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Bacterial and viral identification and differentiation by amplicon sequencing on the MinION nanopore sequencer

  • Andy Kilianski1Email author,
  • Jamie L Haas3,
  • Elizabeth J Corriveau1,
  • Alvin T Liem1,
  • Kristen L Willis1, 2,
  • Dana R Kadavy3,
  • C Nicole Rosenzweig1 and
  • Samuel S Minot3Email author
GigaScience20154:12

DOI: 10.1186/s13742-015-0051-z

Received: 24 December 2014

Accepted: 27 February 2015

Published: 26 March 2015

Abstract

Background

The MinION™ nanopore sequencer was recently released to a community of alpha-testers for evaluation using a variety of sequencing applications. Recent reports have tested the ability of the MinION™ to act as a whole genome sequencer and have demonstrated that nanopore sequencing has tremendous potential utility. However, the current nanopore technology still has limitations with respect to error-rate, and this is problematic when attempting to assemble whole genomes without secondary rounds of sequencing to correct errors. In this study, we tested the ability of the MinION™ nanopore sequencer to accurately identify and differentiate bacterial and viral samples via directed sequencing of characteristic genes shared broadly across a target clade.

Results

Using a 6 hour sequencing run time, sufficient data were generated to identify an E. coli sample down to the species level from 16S rDNA amplicons. Three poxviruses (cowpox, vaccinia-MVA, and vaccinia-Lister) were identified and differentiated down to the strain level, despite over 98% identity between the vaccinia strains. The ability to differentiate strains by amplicon sequencing on the MinION™ was accomplished despite an observed per-base error rate of approximately 30%.

Conclusions

While nanopore sequencing, using the MinION™ platform from Oxford Nanopore in particular, continues to mature into a commercially available technology, practical uses are sought for the current versions of the technology. This study offers evidence of the utility of amplicon sequencing by demonstrating that the current versions of MinION™ technology can accurately identify and differentiate both viral and bacterial species present within biological samples via amplicon sequencing.

Keywords

MinION™ Oxford Nanopore NGS Nanopore Amplicon Pathogen detection Poxvirus Escherichia coli Whole genome sequencing Long-read sequencing

Background

Nanopore-based genomic sequencing has been a concept in development since the first observations of protein nanopores as a means of differentiating nucleotides on a single strand of DNA [1-3]. Protein and solid-state nanopores have been presented as a potential way to determine the sequence of both nucleic acid and protein, and there have been multiple demonstrations of both in the last decade [4-6]. The recent release of the MinION™ by Oxford Nanopore Technologies to a group of alpha-testers makes it the first nanopore-based genomic sequencer to be available for independent assessment. The MinION™ utilizes a customized protein nanopore and combines the sequencing flow cell and electronics into a palm-sized device that is powered and operated via a USB 3.0 connection.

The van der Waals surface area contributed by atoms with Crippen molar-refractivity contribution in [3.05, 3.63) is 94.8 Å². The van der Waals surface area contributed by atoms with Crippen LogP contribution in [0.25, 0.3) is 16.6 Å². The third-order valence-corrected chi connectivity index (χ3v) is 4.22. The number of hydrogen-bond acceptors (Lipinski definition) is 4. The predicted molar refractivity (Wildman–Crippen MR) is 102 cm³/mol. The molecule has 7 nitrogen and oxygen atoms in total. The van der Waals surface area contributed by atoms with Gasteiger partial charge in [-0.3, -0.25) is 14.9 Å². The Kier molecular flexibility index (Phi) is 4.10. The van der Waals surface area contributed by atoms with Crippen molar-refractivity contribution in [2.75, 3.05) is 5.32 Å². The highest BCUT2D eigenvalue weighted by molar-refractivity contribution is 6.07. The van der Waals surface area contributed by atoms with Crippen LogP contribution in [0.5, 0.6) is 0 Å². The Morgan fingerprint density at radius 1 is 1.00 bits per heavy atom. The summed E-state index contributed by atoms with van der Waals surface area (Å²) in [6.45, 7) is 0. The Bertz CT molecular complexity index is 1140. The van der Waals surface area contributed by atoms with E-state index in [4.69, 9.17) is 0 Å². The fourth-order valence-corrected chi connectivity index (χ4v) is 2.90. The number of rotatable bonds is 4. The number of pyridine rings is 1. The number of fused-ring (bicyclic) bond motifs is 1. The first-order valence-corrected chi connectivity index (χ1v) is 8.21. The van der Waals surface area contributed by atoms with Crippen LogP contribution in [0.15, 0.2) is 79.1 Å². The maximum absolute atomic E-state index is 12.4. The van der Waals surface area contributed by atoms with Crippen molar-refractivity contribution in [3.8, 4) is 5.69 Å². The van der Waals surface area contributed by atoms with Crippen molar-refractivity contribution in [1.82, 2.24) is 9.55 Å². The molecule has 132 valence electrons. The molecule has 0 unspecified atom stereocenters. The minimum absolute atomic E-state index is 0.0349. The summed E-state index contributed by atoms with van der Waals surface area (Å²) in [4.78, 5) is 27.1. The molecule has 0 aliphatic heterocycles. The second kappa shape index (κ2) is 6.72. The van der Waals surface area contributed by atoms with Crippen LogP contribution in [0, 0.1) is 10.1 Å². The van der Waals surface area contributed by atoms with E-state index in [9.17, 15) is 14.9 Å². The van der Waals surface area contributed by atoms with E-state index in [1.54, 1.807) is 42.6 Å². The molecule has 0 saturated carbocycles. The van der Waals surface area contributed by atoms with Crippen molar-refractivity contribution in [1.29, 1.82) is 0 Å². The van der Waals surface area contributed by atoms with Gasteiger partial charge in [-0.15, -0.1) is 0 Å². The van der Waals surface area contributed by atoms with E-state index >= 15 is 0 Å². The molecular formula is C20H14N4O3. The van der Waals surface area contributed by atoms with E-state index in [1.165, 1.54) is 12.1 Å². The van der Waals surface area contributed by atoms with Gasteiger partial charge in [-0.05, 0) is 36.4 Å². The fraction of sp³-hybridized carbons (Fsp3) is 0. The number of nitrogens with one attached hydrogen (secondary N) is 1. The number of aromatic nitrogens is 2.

To date, there have been four peer-reviewed publications examining the capabilities of the MinION™ with respect to whole genome sequencing. An initial report by Mikheyev and Tin detailed the performance of the first generation MinION™ reagents and protocols when sequencing purified lambda phage DNA over a 36 hour sequencing run [7]. To demonstrate the utility of the MinION™ for bacterial whole-genome sequencing projects, Quick et al. sequenced E. coli K-12 DNA for 72 hours [8]. The MinION™ was also used to decipher the gene organization of a chromosomally-inserted antibacterial resistance cassette in Salmonella Typhi [9]. Finally, alignment and SNV software was developed and then utilized to resolve the copy number of a cancer-testis gene family [10]. The first two experiments primarily assessed the per-base accuracy of randomly sheared shotgun sequence reads against a known reference genome, rather than the utility of the MinION™ for de novo identification of microbial species and strains. The third study utilized nanopore sequencing with Illumina HiSeq data for error correction. The long reads generated by the MinION™ were instrumental for inferring the gene organization, but only after Illumina sequence data had constructed a scaffold for read mapping. The most recent study utilized only MinION™ reads to resolve human gene copy number while demonstrating the utility of novel alignment approaches for nanopore data.

The main advantages of the MinION™ are its portability and small footprint, easy and quick sample prep, long reads, and flexible run time for data generation. This study targets an application that benefits from these characteristics and determines whether the MinION™ is able to differentiate between closely related viral and bacterial species and strains using amplicon sequencing and 6 hour sequencing runtimes.

Data description

The raw data collected from these experiments [11] was collected using Oxford Nanopore Technologies’s MinKNOW software (0.46.2.8) as fast5 files containing raw electric signal. These signals were translated into base calls via Oxford Nanopore Technologies’ METRICHOR Agent (r7 2D Basecalling program, version 1.4). The base call data was then transmitted back from the METRICHOR Agent in the form of fast5 files containing sequence read data. The poRe [12] package within R was then utilized to extract the fast5 data into FASTA format for analysis. The raw statistics for the data are depicted in Table 1, and each of the data files exists as a publically accessible fast5 and FASTA file in GigaDB [11]. One raw data set was generated per sample, resulting from 6 hours of MinION™ runtime, and the analytical data is also accessible (as BLASR [13] and LAST [14] generated BAM files) and linked to each raw data set.